The English West Country Accent
There’s no mistaking the pleasing sound of the West Country accent. Many people find West Country speak rather appealing.
But, sadly, the accent is generally associated with poorly educated farmers and fishermen. For many, it conjures thoughts of country bumpkins in green wellies, discussing the finer points of their heifers.
Attitudes to the West Country accent tend to be quite patronising. Associated with rustic people who haven’t quite managed to drag themselves into the 21st century, it is viewed as a relic of the past. Which is interesting, because that’s exactly what it is!
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What is the West Country?
The West Country is a region of southwest England which encompasses the counties of Cornwall, Devon, Dorset, Somerset, Wiltshire and Gloucestershire together with the city of Bristol.
It’s a largely rural area where the principle industries are farming, fishing and tourism. However, the cities of Bristol and Exeter are both centres of industry and commerce.
The West Country accent is now largely confined to the above-mentioned region. But it was once common across England and could be heard much further north and east than it is today.
What are the origins of the West Country accent?
The West Country accent can be traced all the way back to the West Saxon dialects that later developed into Old English. The Saxons were a group of people from the region that is now northern Germany. Many settled in the southwest of England. The precise details of how they ended up there is unclear, but it is thought that some were settled by the Romans and others arrived independently.
At some point, the West Saxons gained control over what became the kingdom of Wessex. Viking invaders later began to seize control of large areas of England, but they failed to conquer Wessex, largely thanks to the efforts of Alfred the Great.
Strangely, in the UK, King Alfred is better known for having burnt cakes than for repelling Viking invaders! As the people of Wessex were never subject to Viking rule, they were not exposed to Danish influences and that is certainly one of the reasons why their dialect and accent began to diverge from those of the rest of the country.
It is still possible to detect Saxon influence in the West Country dialect. This is perhaps most obvious in the way locals conjugate the verb “to be”. Many use “I be” instead of “I am”. This mirrors both Old English and modern German, demonstrating that the two languages are derived from those of the Saxons.
Outside Cornwall, it is thought that the local dialects of the West Country reflect those of the various West Saxon tribes, who held different territories in the region. Accents vary a little across the region but have much in common.
The West Country accent also remained distinctive due to the region’s geographical isolation. For centuries, people were protected from outside influences. In addition, the fact that farming and fishing have always been principle industries of the West Country is significant. Farmers and seafarers work in relative isolation and don’t need to visit other areas of the country to work or trade.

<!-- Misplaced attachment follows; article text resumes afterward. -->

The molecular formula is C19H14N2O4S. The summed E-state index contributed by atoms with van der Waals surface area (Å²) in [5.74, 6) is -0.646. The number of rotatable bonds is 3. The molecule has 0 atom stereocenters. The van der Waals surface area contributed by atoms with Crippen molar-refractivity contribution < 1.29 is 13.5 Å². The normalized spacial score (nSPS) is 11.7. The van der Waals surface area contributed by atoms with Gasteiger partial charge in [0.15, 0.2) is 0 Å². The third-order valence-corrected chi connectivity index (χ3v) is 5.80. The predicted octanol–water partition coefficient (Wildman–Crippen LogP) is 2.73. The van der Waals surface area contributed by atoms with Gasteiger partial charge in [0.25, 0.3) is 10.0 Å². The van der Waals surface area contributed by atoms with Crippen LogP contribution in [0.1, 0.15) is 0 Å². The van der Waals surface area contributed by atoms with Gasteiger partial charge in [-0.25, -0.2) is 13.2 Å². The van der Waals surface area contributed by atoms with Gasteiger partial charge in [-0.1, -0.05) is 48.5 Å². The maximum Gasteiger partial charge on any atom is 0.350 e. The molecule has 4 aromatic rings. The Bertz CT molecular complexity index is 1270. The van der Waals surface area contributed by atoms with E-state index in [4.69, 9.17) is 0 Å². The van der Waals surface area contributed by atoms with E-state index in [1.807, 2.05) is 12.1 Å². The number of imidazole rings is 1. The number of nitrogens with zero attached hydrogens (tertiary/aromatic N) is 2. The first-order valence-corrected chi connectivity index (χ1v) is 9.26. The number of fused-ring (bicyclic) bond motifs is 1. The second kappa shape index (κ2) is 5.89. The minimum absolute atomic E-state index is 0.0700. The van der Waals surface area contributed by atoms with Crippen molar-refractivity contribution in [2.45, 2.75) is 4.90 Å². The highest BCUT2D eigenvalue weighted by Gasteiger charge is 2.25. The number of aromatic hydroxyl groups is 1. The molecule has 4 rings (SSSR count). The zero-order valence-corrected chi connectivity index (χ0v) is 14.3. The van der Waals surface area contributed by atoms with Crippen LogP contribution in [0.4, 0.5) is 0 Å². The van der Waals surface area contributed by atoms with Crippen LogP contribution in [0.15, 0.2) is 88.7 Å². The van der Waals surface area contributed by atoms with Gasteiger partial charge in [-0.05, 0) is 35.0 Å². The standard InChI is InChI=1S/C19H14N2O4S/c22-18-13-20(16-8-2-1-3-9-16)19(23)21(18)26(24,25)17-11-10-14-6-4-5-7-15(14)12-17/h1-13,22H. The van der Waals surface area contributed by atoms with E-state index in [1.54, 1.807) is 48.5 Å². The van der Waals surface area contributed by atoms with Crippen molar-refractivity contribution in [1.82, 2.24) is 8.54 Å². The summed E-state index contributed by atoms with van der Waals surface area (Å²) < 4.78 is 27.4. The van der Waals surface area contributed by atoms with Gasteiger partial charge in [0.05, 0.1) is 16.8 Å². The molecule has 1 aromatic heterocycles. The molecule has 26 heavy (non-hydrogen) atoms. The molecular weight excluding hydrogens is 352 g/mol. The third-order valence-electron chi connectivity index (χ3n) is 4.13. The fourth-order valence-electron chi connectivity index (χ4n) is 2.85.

Cornish and the Celtic influence
The Saxon influence on West Country Dialects began in the 6th century but did not extend to Cornwall until much later.
The Cornish language was of Celtic origin and survived for centuries after the rest of the nation began speaking what we now know as English. Indeed, in 1549, there was a Cornish rebellion against the Book of Common Prayer as many local people still couldn’t speak English. It is thought that the Cornish language ceased to be spoken around 1780.
To this day, the Cornish dialect remains distinct from others in the West Country as it retains greater Celtic influence.
There are several words which you will hear only in Cornwall and West Devon such as “Jonnick” which means pleasant.
The West Country Rhotic R
The notable exception is the West Country accent which has retained the rhotic /r/ sound after vowels. The west country pronunciation of words such as “worker” and “over” is similar to that heard in North America.
West Country Phonology
/aʊ/, as in “house” sounds more like /ae/ as in “bay”.
The /g/ sound is often dropped from the end of words so that “going” sounds more like “goin”.
/æ/, as in “cat” sounds more like [æ~a] as in “cart”.
/æ/ and /ɑː/ are pronounced the same so that “harm” and “ham” become homophones.
Initial /h/ is often dropped so that “hair” is pronounced as “air”.
Initial fricative consonants are sometimes voiced so that “s” is pronounced in the same way as a standard English “z”.
Where an “r” is followed by a vowel, the two letters can be transposed so that “great” is pronounced “gurt”.
When words have an “l” near their end, that “l” may not be pronounced so that “gold” becomes “goad”.
The West Country accent and comedy
The West Country accent is much maligned and is often used by comedians to poke fun at rustic country people.
This is spite of the fact that most people who boast the West Country accent are not ill-educated farm hands!
The locals are also pretty good at finding humour in their own accent. The best example of this is the North Somerset band The Wurzels who had a massive hit in 1976 with their song The Combine Harvester.
We will leave you with the Wurzels doing their best to perpetuate the West Country myth!